If you cut your cloth according to your situation, your business should be able to thrive in almost any situation.
In a motoring sense - Ford would be forced to cut its cloth according to the demands
of the market.
Or the Government may have to cut its cloth and eliminate programmes that were not being used.
These are organisations must adapt to the ebb and flow of the market – one is public sector the other private. Both will have to cut their cloth according the environment they find themselves in.
Let’s take a look at an example. A large part of this ability to cut your cloth comes down to overheads. Generally, businesses have some fixed costs and some variable costs. The fixed costs are things like rent to a landlord or gym you work at. Variable costs could be power, consumables things that generally increase the busier you get. The trick in cutting your cloth is to have your fixed costs as low as possible and your variable costs being able to drop to a very low base. Add these two together and ideally, they are lower than or at very least equal to your turnover on your worst week of the year.
Sales – (Fixed + variable costs) = gross profit
Example: Healthy trading environment
So, in an ideal world this may look like this:
$10,000 – ($5,000 + $2,500) = $2,500 You make money – phew!
Example: Poor trading environment no “cutting of cloth”
However, in a downturn like COVID this may look something like this:
$7,500 – ($5,000 + 2,500) = $0 you break even – you are still in business – how long can this go on?
However, if you were able to scale back your variable costs because you have less turnover you’ll be cutting your cloth to fit the change in circumstances. This may then look a healthier picture.
Example: Poor trading environment with “cloth cut”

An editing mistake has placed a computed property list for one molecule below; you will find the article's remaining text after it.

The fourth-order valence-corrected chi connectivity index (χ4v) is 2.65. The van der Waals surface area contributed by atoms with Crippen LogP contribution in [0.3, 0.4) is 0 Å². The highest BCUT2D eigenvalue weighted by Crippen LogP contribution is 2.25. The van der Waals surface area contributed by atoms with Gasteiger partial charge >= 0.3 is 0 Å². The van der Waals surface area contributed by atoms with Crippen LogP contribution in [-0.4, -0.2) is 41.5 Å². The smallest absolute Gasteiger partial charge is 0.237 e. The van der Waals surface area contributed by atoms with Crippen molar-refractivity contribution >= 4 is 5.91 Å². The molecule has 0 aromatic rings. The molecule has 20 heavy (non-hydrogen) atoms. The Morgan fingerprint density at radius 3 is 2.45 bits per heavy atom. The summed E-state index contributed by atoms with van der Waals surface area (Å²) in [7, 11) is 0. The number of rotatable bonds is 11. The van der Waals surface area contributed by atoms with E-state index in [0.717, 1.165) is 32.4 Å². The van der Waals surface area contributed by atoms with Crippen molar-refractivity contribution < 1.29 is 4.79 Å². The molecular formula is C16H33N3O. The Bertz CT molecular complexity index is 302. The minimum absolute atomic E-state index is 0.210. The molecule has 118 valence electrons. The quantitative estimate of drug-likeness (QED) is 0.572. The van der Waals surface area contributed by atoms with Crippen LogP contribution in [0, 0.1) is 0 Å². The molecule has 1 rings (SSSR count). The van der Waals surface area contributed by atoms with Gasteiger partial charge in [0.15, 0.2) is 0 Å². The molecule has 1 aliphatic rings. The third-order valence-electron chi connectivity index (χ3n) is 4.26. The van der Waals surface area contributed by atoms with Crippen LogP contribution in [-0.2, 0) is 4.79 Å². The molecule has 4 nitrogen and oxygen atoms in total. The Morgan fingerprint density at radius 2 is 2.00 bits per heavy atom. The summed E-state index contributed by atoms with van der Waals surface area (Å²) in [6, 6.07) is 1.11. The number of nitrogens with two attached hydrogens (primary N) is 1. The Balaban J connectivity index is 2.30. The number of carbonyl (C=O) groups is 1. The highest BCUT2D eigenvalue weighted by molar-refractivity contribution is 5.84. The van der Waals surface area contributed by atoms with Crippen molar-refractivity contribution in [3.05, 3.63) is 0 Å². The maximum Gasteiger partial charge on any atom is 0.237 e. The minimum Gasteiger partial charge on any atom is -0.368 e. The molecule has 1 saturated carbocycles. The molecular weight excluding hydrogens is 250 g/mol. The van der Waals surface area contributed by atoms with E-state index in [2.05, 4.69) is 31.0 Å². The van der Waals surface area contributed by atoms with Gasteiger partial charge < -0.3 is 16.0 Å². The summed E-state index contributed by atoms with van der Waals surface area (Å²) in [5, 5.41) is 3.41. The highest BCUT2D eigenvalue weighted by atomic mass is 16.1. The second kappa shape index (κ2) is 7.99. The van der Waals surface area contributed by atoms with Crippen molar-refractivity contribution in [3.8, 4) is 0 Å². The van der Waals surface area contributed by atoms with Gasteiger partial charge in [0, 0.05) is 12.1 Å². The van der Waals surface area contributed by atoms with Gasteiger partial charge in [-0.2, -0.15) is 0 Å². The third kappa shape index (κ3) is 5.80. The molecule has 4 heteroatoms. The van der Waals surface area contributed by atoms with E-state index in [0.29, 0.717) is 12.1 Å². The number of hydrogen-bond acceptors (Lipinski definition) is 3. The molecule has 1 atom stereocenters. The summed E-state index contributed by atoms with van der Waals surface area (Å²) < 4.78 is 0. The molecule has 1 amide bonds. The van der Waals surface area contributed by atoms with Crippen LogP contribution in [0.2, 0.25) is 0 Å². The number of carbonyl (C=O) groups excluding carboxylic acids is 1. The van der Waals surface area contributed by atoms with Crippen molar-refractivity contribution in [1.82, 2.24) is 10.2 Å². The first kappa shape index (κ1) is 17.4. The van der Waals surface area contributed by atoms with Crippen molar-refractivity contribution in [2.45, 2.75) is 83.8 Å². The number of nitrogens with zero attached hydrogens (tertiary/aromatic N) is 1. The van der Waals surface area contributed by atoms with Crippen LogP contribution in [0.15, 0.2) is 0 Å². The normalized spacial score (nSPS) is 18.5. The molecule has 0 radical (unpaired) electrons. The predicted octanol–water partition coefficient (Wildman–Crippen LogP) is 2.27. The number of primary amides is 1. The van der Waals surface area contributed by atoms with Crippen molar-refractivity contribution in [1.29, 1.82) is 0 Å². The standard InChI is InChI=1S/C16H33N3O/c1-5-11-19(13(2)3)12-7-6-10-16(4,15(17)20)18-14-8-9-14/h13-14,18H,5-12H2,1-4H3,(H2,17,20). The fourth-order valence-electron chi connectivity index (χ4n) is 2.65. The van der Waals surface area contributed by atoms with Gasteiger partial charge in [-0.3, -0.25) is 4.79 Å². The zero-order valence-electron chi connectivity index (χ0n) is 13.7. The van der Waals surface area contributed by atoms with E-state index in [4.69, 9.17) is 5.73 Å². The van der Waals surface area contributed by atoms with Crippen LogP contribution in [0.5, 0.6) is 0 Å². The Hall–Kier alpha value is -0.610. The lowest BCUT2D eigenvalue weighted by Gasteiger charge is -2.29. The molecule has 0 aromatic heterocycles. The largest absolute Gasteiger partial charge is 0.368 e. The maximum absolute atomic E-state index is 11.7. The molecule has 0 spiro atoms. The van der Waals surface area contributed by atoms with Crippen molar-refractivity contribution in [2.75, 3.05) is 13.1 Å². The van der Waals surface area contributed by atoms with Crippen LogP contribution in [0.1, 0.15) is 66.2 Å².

$7,500 – ($5,000 + $1,200) = $1,300 you make money again
Often the fixed costs are just that – they ain’t moving. The skill is to get as many of your fixed costs into the variable costs category in your business so the cloth cutting process is an integral part of your business rather than something you have to work on when it’s critical and need to be done yesterday!
Examples of doing this could be a phone plan that scales up or down based on usage rather than the same every month – negotiate with your provider they may be able to help.
You may be able to get a better price point on some consumables if you buy in bulk and negotiate a better price or purchase from a different provided at a lower rate ongoing.
You may be able to have part time staff or team members on contracts that are casual rather than part time allowing you flexibility to scale up their hours when you need to and down when you don’t.
The key is to take a magnifying glass to your expense lines and see what can be done with each of them to really make a difference to your business.
Track them every month – see where changes can be made and keep being ruthless with these numbers until you have them where you want them!
Once you can cut your cloth to fit you’ll have both a more resilient business and a business model that will stand the test of time that could be the envy of other business owners and possibly replicable in other formats across the country or world even.
If you need help reach out or you may want to consider Business Bootcamp which helps you map out your expenses and plan for best and worst scenarios, among other things.